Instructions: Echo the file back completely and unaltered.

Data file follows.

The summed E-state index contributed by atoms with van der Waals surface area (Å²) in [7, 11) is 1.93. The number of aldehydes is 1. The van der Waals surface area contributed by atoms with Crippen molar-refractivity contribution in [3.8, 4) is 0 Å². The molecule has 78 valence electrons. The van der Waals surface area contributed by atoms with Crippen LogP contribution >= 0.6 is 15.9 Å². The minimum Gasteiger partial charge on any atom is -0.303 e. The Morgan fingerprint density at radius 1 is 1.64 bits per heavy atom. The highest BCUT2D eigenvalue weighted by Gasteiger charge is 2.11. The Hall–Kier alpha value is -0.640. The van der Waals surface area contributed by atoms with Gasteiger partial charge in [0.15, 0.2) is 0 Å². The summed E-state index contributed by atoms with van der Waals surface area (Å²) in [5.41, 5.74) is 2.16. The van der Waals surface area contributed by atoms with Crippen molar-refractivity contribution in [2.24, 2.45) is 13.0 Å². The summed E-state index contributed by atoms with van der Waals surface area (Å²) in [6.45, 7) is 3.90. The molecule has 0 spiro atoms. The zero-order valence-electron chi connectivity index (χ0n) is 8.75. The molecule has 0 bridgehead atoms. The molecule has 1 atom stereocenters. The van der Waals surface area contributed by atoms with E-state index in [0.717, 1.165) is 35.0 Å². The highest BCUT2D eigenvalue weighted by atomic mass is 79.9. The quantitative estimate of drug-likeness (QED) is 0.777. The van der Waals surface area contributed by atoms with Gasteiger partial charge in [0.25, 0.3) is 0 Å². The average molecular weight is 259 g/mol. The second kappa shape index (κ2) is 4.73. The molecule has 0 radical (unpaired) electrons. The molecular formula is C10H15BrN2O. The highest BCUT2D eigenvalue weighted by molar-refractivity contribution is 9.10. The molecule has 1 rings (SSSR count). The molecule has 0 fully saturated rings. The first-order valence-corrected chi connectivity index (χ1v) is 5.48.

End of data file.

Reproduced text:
The summed E-state index contributed by atoms with van der Waals surface area (Å²) in [7, 11) is 1.93. The number of aldehydes is 1. The van der Waals surface area contributed by atoms with Crippen molar-refractivity contribution in [3.8, 4) is 0 Å². The molecule has 78 valence electrons. The van der Waals surface area contributed by atoms with Crippen LogP contribution >= 0.6 is 15.9 Å². The minimum Gasteiger partial charge on any atom is -0.303 e. The Morgan fingerprint density at radius 1 is 1.64 bits per heavy atom. The highest BCUT2D eigenvalue weighted by Gasteiger charge is 2.11. The Hall–Kier alpha value is -0.640. The van der Waals surface area contributed by atoms with Gasteiger partial charge in [0.15, 0.2) is 0 Å². The summed E-state index contributed by atoms with van der Waals surface area (Å²) in [5.41, 5.74) is 2.16. The van der Waals surface area contributed by atoms with Crippen molar-refractivity contribution in [2.24, 2.45) is 13.0 Å². The summed E-state index contributed by atoms with van der Waals surface area (Å²) in [6.45, 7) is 3.90. The molecule has 0 spiro atoms. The zero-order valence-electron chi connectivity index (χ0n) is 8.75. The molecule has 0 bridgehead atoms. The molecule has 1 atom stereocenters. The van der Waals surface area contributed by atoms with E-state index in [0.717, 1.165) is 35.0 Å². The highest BCUT2D eigenvalue weighted by atomic mass is 79.9. The quantitative estimate of drug-likeness (QED) is 0.777. The van der Waals surface area contributed by atoms with Gasteiger partial charge in [0.25, 0.3) is 0 Å². The average molecular weight is 259 g/mol. The second kappa shape index (κ2) is 4.73. The molecule has 0 radical (unpaired) electrons. The molecular formula is C10H15BrN2O. The highest BCUT2D eigenvalue weighted by molar-refractivity contribution is 9.10. The molecule has 1 rings (SSSR count). The molecule has 0 fully saturated rings. The first-order valence-corrected chi connectivity index (χ1v) is 5.48.